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. Last Updated: 07/27/2016

Vet Check for Four-Legged Friends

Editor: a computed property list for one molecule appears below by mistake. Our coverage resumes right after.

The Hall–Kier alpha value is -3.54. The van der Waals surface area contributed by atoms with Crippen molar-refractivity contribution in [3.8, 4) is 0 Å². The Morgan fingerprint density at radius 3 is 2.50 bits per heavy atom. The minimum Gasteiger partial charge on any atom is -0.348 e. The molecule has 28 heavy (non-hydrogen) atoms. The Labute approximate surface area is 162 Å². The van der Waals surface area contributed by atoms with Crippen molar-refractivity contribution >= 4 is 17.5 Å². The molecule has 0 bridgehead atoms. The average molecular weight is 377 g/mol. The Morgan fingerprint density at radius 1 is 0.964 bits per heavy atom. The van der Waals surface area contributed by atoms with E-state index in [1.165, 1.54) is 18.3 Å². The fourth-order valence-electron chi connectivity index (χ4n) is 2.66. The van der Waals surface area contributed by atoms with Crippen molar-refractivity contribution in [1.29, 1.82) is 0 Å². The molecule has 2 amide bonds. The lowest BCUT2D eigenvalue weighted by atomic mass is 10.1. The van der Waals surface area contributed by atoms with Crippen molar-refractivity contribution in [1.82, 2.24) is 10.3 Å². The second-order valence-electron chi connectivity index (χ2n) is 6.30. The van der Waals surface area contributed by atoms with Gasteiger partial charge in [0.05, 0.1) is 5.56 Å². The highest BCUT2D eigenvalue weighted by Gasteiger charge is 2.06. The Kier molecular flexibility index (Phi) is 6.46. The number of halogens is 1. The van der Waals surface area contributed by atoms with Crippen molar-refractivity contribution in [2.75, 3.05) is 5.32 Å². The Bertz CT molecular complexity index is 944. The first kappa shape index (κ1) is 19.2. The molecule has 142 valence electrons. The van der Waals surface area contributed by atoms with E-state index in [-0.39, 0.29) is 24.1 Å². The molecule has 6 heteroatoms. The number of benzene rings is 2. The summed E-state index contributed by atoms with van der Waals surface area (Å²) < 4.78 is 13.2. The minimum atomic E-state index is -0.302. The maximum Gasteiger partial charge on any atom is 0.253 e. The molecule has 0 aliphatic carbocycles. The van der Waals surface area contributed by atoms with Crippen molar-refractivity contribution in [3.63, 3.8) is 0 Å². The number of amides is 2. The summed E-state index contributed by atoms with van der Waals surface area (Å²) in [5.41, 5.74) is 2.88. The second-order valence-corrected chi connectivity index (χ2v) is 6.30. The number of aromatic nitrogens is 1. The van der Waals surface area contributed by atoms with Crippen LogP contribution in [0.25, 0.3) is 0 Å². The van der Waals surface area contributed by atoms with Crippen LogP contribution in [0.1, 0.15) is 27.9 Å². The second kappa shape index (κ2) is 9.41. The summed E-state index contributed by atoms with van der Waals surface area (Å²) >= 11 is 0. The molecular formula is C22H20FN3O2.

You have finally caved in to temptation and bought that dachshund puppy while walking under the Arbatskaya pedestrian passage. Or the cat you have had for nine years is not adjusting well to your new posting in Moscow. If you are looking for medical treatment for your cat or dog, or are planning to transport a pet acquired in Russia out of the country, you will need the assistance of a local veterinarian. There are several good veterinary clinics in Moscow that offer vaccinations, care for minor illnesses, and neutering or spaying services, and a number of these will make house calls at any time of the day or night. Those who are particularly price-conscious can find clinics that fit a wide range of budgets. Here is a small selection of what is available: Movet (23 Ulitsa Vasilisy Kozhinoi; tel. 142-0305, 142-0104, 142-0105). Highly recommended by a number of members of the Moscow community, this clinic employs four veterinarians who will treat minor illnesses and injuries, administer vaccines, and spay animals. A basic visit costs 13,000 rubles in the office, 43,000 rubles for a house call. A set of basic injections for cats (including rabies) costs approximately 18,000 rubles; for dogs, injections range from 6,000 to 18,000 rubles, depending on the size and weight of the dog. The cost of neutering a male cat is 40,000 rubles plus the cost of an office visit; spaying females costs about 100,000 rubles. For male dogs, the price of neutering runs high, at approximately 100,000 rubles, while the price for spaying female dogs depends on the weight of the dog. The clinic is open from 9 A.M. to 6 P.M. weekdays, and there is also a 24-hour emergency on-call service. The clinic will provide spravki, or health certificates, for clients who are transporting animals out of Russia. An English-speaking vet is available.The Zabota Center (housecalls only; tel. 125-3506) is open 24 hours a day weekdays, and is staffed by Dr. Ilya Rvichko, who will issue spravki for customers who want to take their pets out of the country. Rabies shots cost $50 for cats, $55 for dogs, and the cost of spaying and neutering animals depends on the weight of the animal. Animals should be at least 5 months old before they are neutered. Rvichko speaks English. Vet Yelena (11 Ulitsa Vlasova Arkhitektora; tel. 120-5427). This clinic only makes housecalls by appointment and is not authorized to administer rabies vaccines. The main focus of the clinic is cats and dogs. A basic visit to a sick animal will cost 40,000 rubles. Injections and other vaccinations run between 15,000 and 30,000 rubles apiece depending on the vaccine. Neutering and spaying of cats ranges from 30,000 to 40,000 rubles depending on the size of the animal. The clinic does not provide neutering services for dogs. Kvorum (15 Ulitsa Rossolimo; tel. 248-2522 or 248-6822) is a joint-venture clinic that offers an emergency van, 24-hour service, and a staff that will make house calls. A basic visit costs 7,000 rubles at the office, 25,000 rubles for a house call. The service is also 24 hours a day and payment is in hard currency. Vaccinations for cats range from 4,000 to 8,000 rubles a piece, depending on the injection. The clinic does not offer rabies vaccines. Neutering of male cats costs up to 100,000 rubles, while spaying of female cats costs 100,000 rubles and up. For dogs, costs range anywhere from 35,000 to 150,000 rubles, depending on the breed, weight, and health of the dog. Note: while this veterinary clinic is listed in an information booklet put out by the American Embassy, they were less than cooperative in answering telephone queries.